The start of the AFL season ushered in a series of gushing articles about how wonderful the nearly 45,000 average attendance for the first round was and how the NRL’s struggle to get even 15,000 to their games was an indictment on the code and a sign that its demise was imminent. This is the perfect example.
It’s a giant pissing contest between the codes that makes for clickbaity but uninteresting and uninformative copy for the producers of sports content. These stories don’t tell you anything because there’s no analysis, just regurgitation. I think a closer look will yield something more interesting.
Using attendance as a proxy for popularity or financial stability is a bit problematic. In theory, a team that gets bums on seats is a team that will get eyeballs on TVs and put dollars in the bank.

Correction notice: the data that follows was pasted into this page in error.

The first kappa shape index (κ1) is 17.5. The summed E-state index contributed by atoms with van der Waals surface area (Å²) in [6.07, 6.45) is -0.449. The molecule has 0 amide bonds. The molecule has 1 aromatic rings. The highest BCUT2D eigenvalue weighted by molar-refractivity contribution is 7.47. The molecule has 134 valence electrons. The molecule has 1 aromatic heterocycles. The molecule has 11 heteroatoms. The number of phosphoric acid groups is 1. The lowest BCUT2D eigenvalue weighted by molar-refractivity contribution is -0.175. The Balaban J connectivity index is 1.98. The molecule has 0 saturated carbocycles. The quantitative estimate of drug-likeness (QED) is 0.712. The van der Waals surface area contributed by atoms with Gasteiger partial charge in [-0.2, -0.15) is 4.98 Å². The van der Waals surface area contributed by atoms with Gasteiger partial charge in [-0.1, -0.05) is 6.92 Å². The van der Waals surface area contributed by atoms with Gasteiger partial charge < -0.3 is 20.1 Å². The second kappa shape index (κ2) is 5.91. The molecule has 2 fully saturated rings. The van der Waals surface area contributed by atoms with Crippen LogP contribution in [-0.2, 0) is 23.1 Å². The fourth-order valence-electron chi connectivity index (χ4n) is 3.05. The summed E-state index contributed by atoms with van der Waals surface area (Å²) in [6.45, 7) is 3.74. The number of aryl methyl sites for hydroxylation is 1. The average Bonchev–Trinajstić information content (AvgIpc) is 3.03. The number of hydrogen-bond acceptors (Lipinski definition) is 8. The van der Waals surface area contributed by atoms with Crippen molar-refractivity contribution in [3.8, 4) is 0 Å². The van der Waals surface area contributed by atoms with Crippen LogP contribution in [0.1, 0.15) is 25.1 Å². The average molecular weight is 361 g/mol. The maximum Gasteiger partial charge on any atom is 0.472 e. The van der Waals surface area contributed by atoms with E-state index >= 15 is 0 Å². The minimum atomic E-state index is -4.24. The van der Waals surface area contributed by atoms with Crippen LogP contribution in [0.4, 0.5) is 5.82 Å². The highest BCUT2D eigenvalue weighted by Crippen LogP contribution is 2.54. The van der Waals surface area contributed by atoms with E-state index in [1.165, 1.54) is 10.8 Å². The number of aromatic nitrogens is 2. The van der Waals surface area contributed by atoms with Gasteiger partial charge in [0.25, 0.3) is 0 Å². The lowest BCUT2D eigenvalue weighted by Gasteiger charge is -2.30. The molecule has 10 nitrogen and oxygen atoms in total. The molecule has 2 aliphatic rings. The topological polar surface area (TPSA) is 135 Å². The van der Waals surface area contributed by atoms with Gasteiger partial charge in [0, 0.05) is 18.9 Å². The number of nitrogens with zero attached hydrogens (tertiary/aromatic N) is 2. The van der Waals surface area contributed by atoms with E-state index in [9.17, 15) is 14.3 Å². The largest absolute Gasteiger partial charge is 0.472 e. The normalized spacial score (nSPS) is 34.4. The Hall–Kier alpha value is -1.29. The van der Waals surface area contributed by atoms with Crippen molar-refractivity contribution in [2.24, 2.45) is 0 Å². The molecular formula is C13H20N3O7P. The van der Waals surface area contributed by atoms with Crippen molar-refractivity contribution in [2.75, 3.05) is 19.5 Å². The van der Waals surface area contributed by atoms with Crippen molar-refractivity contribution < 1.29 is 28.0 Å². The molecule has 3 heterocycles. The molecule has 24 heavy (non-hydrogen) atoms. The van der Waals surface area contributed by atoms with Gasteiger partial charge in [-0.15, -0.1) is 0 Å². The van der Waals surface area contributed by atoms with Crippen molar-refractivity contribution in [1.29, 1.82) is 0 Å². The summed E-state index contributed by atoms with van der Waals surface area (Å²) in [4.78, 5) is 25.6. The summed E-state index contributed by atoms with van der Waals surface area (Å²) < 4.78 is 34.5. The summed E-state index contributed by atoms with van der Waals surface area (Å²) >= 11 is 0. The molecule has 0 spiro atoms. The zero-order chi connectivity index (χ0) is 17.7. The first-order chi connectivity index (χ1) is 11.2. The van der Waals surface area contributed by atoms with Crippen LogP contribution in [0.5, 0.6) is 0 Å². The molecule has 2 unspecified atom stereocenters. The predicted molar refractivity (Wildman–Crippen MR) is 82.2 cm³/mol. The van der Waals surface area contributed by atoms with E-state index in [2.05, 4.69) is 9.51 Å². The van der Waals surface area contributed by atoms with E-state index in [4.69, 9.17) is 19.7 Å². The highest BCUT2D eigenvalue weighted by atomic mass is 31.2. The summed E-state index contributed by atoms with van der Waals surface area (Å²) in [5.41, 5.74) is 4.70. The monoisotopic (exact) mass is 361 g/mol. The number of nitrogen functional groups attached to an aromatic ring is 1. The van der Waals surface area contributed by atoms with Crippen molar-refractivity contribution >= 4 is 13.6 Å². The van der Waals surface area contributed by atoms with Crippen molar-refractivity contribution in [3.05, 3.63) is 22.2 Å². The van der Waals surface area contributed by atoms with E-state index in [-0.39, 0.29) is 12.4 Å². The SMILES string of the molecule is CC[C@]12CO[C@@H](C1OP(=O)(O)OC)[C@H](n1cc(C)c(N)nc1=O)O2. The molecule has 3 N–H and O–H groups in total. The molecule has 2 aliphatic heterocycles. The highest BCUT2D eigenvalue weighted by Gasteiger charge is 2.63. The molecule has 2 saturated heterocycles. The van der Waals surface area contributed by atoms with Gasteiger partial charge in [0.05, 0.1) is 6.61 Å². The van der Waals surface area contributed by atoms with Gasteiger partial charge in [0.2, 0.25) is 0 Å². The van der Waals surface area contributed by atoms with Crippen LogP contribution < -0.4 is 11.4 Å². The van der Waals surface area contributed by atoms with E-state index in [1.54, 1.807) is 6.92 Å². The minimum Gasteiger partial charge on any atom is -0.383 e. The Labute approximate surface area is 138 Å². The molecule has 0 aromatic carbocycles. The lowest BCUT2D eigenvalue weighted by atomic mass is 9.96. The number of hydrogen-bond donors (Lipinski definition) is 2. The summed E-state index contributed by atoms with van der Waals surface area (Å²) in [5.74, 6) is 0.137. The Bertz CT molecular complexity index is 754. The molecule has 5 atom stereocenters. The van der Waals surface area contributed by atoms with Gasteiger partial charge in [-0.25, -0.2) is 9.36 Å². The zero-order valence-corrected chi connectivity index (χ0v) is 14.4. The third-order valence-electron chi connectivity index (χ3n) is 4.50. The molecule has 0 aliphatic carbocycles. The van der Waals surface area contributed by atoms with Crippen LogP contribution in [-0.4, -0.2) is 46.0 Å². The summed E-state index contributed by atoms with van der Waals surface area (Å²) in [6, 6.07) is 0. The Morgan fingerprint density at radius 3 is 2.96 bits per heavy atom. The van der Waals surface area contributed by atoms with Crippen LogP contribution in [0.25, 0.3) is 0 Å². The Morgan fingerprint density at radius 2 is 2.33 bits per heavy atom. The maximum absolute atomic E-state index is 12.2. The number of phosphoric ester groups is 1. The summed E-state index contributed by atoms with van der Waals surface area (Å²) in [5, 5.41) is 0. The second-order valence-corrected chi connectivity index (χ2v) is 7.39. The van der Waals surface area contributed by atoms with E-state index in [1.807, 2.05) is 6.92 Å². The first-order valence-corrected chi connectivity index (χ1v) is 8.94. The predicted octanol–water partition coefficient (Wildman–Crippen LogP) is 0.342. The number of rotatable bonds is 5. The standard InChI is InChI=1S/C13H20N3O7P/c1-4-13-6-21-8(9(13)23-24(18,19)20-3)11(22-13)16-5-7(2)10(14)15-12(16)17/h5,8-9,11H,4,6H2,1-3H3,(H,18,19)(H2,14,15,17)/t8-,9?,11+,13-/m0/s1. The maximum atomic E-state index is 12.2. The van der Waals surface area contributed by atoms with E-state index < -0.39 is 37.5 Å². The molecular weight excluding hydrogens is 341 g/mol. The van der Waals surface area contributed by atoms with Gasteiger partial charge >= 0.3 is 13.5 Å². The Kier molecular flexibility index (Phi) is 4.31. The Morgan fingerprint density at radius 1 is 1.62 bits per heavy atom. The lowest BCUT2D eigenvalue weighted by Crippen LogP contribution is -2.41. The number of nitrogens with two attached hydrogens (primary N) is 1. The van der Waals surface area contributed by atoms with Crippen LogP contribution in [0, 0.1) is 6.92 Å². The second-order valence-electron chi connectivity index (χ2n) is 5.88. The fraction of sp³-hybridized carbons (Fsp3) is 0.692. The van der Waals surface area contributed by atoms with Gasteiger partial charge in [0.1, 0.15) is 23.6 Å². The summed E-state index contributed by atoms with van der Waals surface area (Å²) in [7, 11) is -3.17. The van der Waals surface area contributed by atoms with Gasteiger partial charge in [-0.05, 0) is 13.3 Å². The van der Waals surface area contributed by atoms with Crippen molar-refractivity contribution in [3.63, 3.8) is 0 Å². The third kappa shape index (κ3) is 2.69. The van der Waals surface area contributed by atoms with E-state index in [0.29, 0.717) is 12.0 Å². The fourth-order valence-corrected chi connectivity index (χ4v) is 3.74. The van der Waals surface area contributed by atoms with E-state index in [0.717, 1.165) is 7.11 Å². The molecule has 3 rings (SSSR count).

This idea glosses well over a number of things that can affect attendance: weather, star power of individual players, on-field success of the home team, marketing, off-field mismanagement, stadium quality, access to the game, time of the game, proximity of the teams, rivalries and the alignment of the planets.
At a far enough distance, a lot of these variables will cancel themselves out. I’m looking for underlying patterns.
Continue reading “Analysis – The pissing contest that is comparing average attendances”